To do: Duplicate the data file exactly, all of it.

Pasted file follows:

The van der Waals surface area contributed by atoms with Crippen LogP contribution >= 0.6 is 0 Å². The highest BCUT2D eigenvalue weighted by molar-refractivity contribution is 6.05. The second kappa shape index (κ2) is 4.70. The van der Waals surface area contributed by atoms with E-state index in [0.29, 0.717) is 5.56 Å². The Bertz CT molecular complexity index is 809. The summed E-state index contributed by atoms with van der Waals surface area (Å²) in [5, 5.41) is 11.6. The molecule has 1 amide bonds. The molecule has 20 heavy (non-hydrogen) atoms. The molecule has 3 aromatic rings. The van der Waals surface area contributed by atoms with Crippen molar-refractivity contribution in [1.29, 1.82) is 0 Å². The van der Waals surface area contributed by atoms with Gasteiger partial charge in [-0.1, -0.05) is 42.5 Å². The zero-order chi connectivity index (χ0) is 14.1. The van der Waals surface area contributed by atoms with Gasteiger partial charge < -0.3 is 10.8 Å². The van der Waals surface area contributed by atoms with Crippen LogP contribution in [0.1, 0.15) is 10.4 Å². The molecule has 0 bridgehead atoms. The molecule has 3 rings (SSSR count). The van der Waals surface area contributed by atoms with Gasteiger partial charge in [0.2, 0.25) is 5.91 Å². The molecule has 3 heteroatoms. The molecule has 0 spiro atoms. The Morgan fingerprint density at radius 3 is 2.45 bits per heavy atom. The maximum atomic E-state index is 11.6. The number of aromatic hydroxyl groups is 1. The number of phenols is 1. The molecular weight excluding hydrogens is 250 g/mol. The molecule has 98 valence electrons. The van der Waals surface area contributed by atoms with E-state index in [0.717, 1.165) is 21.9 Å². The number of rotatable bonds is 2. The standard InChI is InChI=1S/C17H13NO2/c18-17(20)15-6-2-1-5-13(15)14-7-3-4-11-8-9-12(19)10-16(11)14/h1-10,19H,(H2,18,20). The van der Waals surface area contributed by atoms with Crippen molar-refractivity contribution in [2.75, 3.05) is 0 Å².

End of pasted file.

The van der Waals surface area contributed by atoms with Crippen LogP contribution >= 0.6 is 0 Å². The highest BCUT2D eigenvalue weighted by molar-refractivity contribution is 6.05. The second kappa shape index (κ2) is 4.70. The van der Waals surface area contributed by atoms with E-state index in [0.29, 0.717) is 5.56 Å². The Bertz CT molecular complexity index is 809. The summed E-state index contributed by atoms with van der Waals surface area (Å²) in [5, 5.41) is 11.6. The molecule has 1 amide bonds. The molecule has 20 heavy (non-hydrogen) atoms. The molecule has 3 aromatic rings. The van der Waals surface area contributed by atoms with Crippen molar-refractivity contribution in [1.29, 1.82) is 0 Å². The van der Waals surface area contributed by atoms with Gasteiger partial charge in [-0.1, -0.05) is 42.5 Å². The zero-order chi connectivity index (χ0) is 14.1. The van der Waals surface area contributed by atoms with Gasteiger partial charge < -0.3 is 10.8 Å². The van der Waals surface area contributed by atoms with Crippen LogP contribution in [0.1, 0.15) is 10.4 Å². The molecule has 0 bridgehead atoms. The molecule has 3 rings (SSSR count). The van der Waals surface area contributed by atoms with Gasteiger partial charge in [0.2, 0.25) is 5.91 Å². The molecule has 3 heteroatoms. The molecule has 0 spiro atoms. The Morgan fingerprint density at radius 3 is 2.45 bits per heavy atom. The maximum atomic E-state index is 11.6. The number of aromatic hydroxyl groups is 1. The number of phenols is 1. The molecular weight excluding hydrogens is 250 g/mol. The molecule has 98 valence electrons. The van der Waals surface area contributed by atoms with E-state index in [0.717, 1.165) is 21.9 Å². The number of rotatable bonds is 2. The standard InChI is InChI=1S/C17H13NO2/c18-17(20)15-6-2-1-5-13(15)14-7-3-4-11-8-9-12(19)10-16(11)14/h1-10,19H,(H2,18,20). The van der Waals surface area contributed by atoms with Crippen molar-refractivity contribution in [2.75, 3.05) is 0 Å².